The murders by John Hughes


John Hughes was charged and imprisoned for the murders of 2 local men:

The Murder of Thomas Campbell Davis [1859]

On 21st July 1859, Hughes had been given a warning by his overlooker, Thomas Campbell Davis, about his work, and Hughes threatened that

he would warm Davis, his nut, when he met him in the street

That evening, Davis was walking down Jail Lane, when the 2 men met.

Hughes picked up a stone, weighing about 4 lbs and threw it at Davis, striking the side of his head.

Davis recovered consciousness, and was able to give a clear account of the incident, but he died the following morning.

The Jury returned a verdict of Manslaughter against Hughes, but he went missing, and his whereabouts were not known.

He was subsequently apprehended.

At the York Assizes [12th December 1859], he pleaded guilty to the charge of manslaughter, and was sentenced to 15 months' imprisonment at York Castle

The Murder of Edward Cullen [1862]

About noon on 27th September 1862, Hughes and 82-year-old Edward Cullen met in Winding Road, and without any provocation, Hughes, a desperado, pushed the old man to the ground, observing that he had been in prison for killing one man, and would kill another.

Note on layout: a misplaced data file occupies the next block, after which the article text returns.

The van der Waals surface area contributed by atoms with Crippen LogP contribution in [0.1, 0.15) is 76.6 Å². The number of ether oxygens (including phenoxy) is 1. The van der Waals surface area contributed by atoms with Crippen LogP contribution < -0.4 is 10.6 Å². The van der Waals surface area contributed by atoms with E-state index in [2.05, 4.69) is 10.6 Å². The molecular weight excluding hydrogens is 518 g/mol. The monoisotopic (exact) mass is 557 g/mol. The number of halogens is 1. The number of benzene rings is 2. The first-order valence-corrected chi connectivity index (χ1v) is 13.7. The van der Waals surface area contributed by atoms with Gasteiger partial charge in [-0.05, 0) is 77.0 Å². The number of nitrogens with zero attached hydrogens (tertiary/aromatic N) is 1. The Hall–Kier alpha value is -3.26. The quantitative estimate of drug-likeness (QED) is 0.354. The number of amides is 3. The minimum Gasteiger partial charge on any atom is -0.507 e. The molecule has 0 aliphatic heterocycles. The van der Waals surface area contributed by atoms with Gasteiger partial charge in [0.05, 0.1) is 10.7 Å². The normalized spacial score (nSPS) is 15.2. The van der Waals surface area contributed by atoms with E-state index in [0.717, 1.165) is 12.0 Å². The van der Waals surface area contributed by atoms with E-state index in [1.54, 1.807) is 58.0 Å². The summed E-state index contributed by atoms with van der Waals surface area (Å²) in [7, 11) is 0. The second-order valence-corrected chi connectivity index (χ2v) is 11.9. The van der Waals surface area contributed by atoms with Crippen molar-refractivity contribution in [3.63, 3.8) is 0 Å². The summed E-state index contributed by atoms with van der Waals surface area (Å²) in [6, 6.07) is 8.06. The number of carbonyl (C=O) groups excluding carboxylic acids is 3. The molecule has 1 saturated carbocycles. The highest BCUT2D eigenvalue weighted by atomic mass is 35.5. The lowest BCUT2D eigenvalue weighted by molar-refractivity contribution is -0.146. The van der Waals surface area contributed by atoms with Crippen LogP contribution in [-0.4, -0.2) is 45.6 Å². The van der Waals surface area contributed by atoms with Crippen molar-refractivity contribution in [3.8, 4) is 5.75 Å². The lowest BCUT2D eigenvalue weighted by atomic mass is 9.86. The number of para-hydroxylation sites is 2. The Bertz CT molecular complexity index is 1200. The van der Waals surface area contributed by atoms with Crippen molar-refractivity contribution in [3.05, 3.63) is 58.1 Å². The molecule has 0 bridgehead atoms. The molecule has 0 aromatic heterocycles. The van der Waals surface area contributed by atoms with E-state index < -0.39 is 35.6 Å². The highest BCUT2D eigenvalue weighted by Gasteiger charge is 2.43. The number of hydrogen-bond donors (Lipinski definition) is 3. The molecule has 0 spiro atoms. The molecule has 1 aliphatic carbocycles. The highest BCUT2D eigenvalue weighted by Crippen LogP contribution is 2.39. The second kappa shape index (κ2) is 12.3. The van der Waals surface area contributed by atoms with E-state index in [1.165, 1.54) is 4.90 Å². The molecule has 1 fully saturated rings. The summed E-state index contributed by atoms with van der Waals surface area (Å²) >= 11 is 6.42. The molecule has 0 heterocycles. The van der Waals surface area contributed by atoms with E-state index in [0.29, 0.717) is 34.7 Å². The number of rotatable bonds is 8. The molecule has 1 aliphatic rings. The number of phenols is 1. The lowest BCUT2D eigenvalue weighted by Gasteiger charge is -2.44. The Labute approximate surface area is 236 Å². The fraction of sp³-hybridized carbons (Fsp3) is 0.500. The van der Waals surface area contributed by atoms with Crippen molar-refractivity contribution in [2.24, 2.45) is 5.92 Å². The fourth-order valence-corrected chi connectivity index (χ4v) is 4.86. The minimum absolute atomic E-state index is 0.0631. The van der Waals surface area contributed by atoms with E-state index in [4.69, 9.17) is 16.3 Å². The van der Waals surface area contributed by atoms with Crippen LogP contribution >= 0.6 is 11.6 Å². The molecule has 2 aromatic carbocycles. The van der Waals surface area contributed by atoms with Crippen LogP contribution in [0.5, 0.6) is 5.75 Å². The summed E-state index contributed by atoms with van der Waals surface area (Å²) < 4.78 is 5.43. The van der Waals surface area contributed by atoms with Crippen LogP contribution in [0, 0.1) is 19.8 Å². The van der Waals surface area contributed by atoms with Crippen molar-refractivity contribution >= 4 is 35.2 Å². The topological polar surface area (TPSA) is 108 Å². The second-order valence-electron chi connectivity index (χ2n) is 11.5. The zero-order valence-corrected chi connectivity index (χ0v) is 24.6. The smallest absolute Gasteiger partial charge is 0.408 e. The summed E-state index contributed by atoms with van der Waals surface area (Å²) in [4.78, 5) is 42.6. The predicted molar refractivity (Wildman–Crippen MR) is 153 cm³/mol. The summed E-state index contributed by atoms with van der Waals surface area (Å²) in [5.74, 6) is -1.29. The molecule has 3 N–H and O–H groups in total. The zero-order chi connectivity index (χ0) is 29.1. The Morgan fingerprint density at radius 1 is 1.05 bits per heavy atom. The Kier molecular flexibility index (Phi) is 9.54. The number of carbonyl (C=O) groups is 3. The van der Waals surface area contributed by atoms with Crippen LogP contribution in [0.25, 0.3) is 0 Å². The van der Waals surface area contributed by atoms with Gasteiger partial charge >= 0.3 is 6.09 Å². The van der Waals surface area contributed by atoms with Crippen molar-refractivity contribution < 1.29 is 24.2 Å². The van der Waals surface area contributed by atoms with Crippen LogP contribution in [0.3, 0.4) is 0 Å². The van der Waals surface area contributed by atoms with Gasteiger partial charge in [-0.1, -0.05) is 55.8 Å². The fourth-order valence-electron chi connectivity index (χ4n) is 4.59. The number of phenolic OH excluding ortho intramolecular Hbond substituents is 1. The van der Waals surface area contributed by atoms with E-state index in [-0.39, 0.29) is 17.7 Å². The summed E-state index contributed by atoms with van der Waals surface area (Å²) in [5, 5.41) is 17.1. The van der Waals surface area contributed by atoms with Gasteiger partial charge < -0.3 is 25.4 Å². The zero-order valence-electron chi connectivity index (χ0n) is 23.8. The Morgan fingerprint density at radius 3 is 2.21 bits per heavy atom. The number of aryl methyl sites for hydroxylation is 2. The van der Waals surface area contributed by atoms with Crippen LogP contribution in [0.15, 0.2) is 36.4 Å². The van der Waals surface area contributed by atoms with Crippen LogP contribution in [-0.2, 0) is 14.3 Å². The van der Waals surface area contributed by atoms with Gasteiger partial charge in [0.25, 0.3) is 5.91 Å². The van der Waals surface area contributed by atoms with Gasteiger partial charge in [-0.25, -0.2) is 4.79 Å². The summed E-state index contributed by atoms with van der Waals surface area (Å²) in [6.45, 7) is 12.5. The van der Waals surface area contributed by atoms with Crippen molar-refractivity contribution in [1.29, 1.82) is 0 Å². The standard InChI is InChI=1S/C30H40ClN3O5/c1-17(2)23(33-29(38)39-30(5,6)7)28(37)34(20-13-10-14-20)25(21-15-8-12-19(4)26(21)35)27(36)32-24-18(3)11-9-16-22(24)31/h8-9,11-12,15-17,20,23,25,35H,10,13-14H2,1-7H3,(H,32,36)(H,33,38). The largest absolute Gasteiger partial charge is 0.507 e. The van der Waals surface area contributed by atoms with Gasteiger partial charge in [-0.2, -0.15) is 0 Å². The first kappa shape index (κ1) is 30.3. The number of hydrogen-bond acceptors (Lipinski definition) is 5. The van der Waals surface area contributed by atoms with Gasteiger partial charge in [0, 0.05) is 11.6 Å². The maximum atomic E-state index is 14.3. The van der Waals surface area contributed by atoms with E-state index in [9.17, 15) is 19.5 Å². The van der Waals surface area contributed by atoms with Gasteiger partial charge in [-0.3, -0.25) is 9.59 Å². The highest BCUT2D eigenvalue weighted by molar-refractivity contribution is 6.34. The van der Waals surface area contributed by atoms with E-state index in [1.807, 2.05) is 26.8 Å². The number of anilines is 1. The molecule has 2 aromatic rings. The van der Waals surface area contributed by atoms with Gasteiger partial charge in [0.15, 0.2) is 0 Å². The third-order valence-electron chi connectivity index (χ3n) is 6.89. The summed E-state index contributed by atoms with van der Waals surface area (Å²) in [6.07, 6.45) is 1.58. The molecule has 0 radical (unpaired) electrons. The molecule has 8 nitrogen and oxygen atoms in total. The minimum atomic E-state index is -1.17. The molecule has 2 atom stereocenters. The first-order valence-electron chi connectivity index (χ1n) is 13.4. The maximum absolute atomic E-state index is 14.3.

Hughes – whom witnesses described as mad with drink at the time – was about to attack Cullen further, but a passer-by intervened and prevented further violence.

Cullen was carried home, and was found to have sustained serious injury, he never left his bed, and died on 1st October 1862.

At the post mortem, Mr Cresswell found that the neck of Cullen's thigh bone had been broken, and that mortification of the bowels, such as might be caused by the fall, was the cause of death.

At the Inquest, the Jury returned a verdict of manslaughter.

At the Assizes, Hughes was found Guilty with a recommendation to mercy

on the ground that he was intoxicated

and was sentenced to be imprisoned for 1 month

© Malcolm Bull 2021
Revised 11:55 /28th February 2021 / 5307

Page Ref: MMH496

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